Coping with HIV/AIDS: Your Next Few Steps to “Normalcy”

Coping with HIV/AIDS: Your Next Few Steps to “Normalcy”

Learning and finding out that you’ve been diagnosed with human immunodeficiency virus (HIV) is not an easy way to move forward to. It can be overwhelming to the very least and it’s hard to become optimistic for the future to come.

Getting diagnosed with HIV is a serious matter that will most likely change your lifestyle but it’s not a death sentence unlike what others may think. It’s something that you can deal with in the same manner that people with other kinds of disease and illness deal with theirs.

Overwhelming emotional reactions are normal; however, it’s important to remember that these feelings won’t last forever. Here are some ways to help you cope after being diagnosed with HIV/AIDS and how can you move forward from it:

Remind Yourself That It Isn’t The End

The first few things that some people will immediately think after their diagnosis is the fatality of it. Medical advancements enabled our healthcare providers to continuously treat HIV on their patients so being diagnosed with HIV doesn’t equate to death.

Most people with HIV live long and healthy lives. Back in the late 1990s, the total life expectancy for a 20-year-old person living with HIV was 39 years but today, it’s dramatically improved. The total life expectancy for the same age bumped to about 70-80 years old. Roughly the same life expectancy as HIV-negative people.

Fully Understand Your Diagnosis

It’s important that you seriously talk to your healthcare provider about fully understanding your diagnosis and the implications of it.

When your provider tells you that you have HIV, it means that you’re infected with the human immunodeficiency virus. A positive diagnosis of HIV doesn’t mean that you have acquired immunodeficiency syndrome or AIDS.

An HIV test doesn’t tell you if you have AIDS. The difference between HIV and AIDS is that AIDS is the late stage of HIV infection where the body’s immune system is greatly damaged because of the virus.

Upon receiving a positive result for HIV, your healthcare provider will require you to run other tests so they could see the status of your overall health and keep an eye on your immune system.

Educate Yourself About HIV and Its Misconceptions

HIV is a medical topic that unfortunately gets miseducated a lot. There are a lot of myths and misconceptions about it and it’s important that you get rid of those because the more you learn about HIV, the better your health choices will be.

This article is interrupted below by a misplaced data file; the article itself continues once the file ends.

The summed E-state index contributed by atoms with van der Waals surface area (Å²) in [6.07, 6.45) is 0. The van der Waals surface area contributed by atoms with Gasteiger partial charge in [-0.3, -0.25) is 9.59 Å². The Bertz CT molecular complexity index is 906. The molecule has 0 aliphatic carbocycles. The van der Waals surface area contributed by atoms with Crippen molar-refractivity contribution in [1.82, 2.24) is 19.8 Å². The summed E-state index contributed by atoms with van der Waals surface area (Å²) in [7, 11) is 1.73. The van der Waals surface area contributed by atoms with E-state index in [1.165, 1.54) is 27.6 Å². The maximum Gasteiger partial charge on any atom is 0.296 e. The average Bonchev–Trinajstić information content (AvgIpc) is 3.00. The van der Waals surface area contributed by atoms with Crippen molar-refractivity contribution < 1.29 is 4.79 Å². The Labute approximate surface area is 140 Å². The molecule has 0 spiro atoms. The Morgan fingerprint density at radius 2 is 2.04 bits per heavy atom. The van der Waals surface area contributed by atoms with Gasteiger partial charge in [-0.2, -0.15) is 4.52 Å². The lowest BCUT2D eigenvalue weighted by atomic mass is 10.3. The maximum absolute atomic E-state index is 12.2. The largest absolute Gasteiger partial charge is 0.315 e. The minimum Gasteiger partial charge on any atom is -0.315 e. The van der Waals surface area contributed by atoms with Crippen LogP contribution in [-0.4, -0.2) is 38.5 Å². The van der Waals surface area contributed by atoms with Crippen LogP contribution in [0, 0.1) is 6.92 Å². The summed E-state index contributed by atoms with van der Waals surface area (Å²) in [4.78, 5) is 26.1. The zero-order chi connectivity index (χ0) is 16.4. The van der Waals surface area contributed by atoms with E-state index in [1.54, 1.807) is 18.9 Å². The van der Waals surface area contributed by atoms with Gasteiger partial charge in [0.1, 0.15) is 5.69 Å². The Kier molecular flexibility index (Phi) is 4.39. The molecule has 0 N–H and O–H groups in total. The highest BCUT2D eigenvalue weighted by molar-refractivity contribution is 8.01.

Start at a pace that’s comfortable for you. Check with yourself on the things that you want to know and the things that you might not be ready to think or talk about. There is a whole lot of information online about HIV but remember to always do your research on reliable sources.

The website of the Centers for Disease Control and Prevention is a great start for knowing all the HIV basics.

Find Support and Work With Your Healthcare Provider

The key to managing HIV and coping with it is to undergo treatments immediately.

The decision when or whether to start treatment for HIV is entirely up to you and you should make this decision with the help of your healthcare provider. It’s recommended to start HIV treatment as soon as possible after your diagnosis to immediately prevent the damage that HIV causes in many parts of the body.

Antiretroviral therapy or AT is an HIV treatment that’s strongly recommended for people with HIV. If you need help in making your decision, the U.S. Department of Veterans Affairs consolidated an article for treatment decisions regarding HIV.

Moving Forward

It’s important that you understand that life doesn’t end with a positive diagnosis of HIV. With proper treatment and management, people living with HIV usually live long healthy lives. It’s a manageable disease that can be taken care of if you take responsibility for your own health.

Finding support is essential to help you through the physical and emotional issues that you might encounter. Deciding to tell others that you’re diagnosed with HIV is a crucial personal choice too. There’s a big difference that can go either way when it comes to your relationships and the way you cope. However, there’s no hurry to tell the people around you right away. Talking with a professional like a counselor will greatly help you when it comes to dealing with the decisions and having healthy coping mechanisms.

Written by Mark Riegel, MD

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